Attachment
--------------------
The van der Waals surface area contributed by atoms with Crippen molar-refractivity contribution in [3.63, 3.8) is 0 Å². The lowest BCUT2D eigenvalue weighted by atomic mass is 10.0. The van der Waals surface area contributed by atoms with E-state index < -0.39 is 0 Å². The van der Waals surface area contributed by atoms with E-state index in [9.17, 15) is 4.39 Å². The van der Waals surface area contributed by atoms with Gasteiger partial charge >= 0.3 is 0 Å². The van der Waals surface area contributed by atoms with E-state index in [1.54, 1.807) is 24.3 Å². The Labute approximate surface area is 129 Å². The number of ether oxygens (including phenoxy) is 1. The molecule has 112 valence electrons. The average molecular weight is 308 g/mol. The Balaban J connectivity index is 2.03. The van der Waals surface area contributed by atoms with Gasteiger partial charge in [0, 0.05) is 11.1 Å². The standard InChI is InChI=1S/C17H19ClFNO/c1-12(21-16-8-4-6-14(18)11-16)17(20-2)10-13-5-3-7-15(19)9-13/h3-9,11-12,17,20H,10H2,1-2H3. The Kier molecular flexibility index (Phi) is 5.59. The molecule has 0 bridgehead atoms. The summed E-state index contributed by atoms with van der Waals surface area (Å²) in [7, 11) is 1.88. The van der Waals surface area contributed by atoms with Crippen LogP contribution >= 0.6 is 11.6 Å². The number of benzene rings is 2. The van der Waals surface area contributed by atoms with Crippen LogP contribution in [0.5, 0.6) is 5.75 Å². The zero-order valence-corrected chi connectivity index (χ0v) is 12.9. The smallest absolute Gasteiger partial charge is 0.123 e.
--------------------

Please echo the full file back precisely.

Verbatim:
The van der Waals surface area contributed by atoms with Crippen molar-refractivity contribution in [3.63, 3.8) is 0 Å². The lowest BCUT2D eigenvalue weighted by atomic mass is 10.0. The van der Waals surface area contributed by atoms with E-state index < -0.39 is 0 Å². The van der Waals surface area contributed by atoms with E-state index in [9.17, 15) is 4.39 Å². The van der Waals surface area contributed by atoms with Gasteiger partial charge >= 0.3 is 0 Å². The van der Waals surface area contributed by atoms with E-state index in [1.54, 1.807) is 24.3 Å². The Labute approximate surface area is 129 Å². The number of ether oxygens (including phenoxy) is 1. The molecule has 112 valence electrons. The average molecular weight is 308 g/mol. The Balaban J connectivity index is 2.03. The van der Waals surface area contributed by atoms with Gasteiger partial charge in [0, 0.05) is 11.1 Å². The standard InChI is InChI=1S/C17H19ClFNO/c1-12(21-16-8-4-6-14(18)11-16)17(20-2)10-13-5-3-7-15(19)9-13/h3-9,11-12,17,20H,10H2,1-2H3. The Kier molecular flexibility index (Phi) is 5.59. The molecule has 0 bridgehead atoms. The summed E-state index contributed by atoms with van der Waals surface area (Å²) in [7, 11) is 1.88. The van der Waals surface area contributed by atoms with Crippen LogP contribution >= 0.6 is 11.6 Å². The number of benzene rings is 2. The van der Waals surface area contributed by atoms with Crippen LogP contribution in [0.5, 0.6) is 5.75 Å². The zero-order valence-corrected chi connectivity index (χ0v) is 12.9. The smallest absolute Gasteiger partial charge is 0.123 e.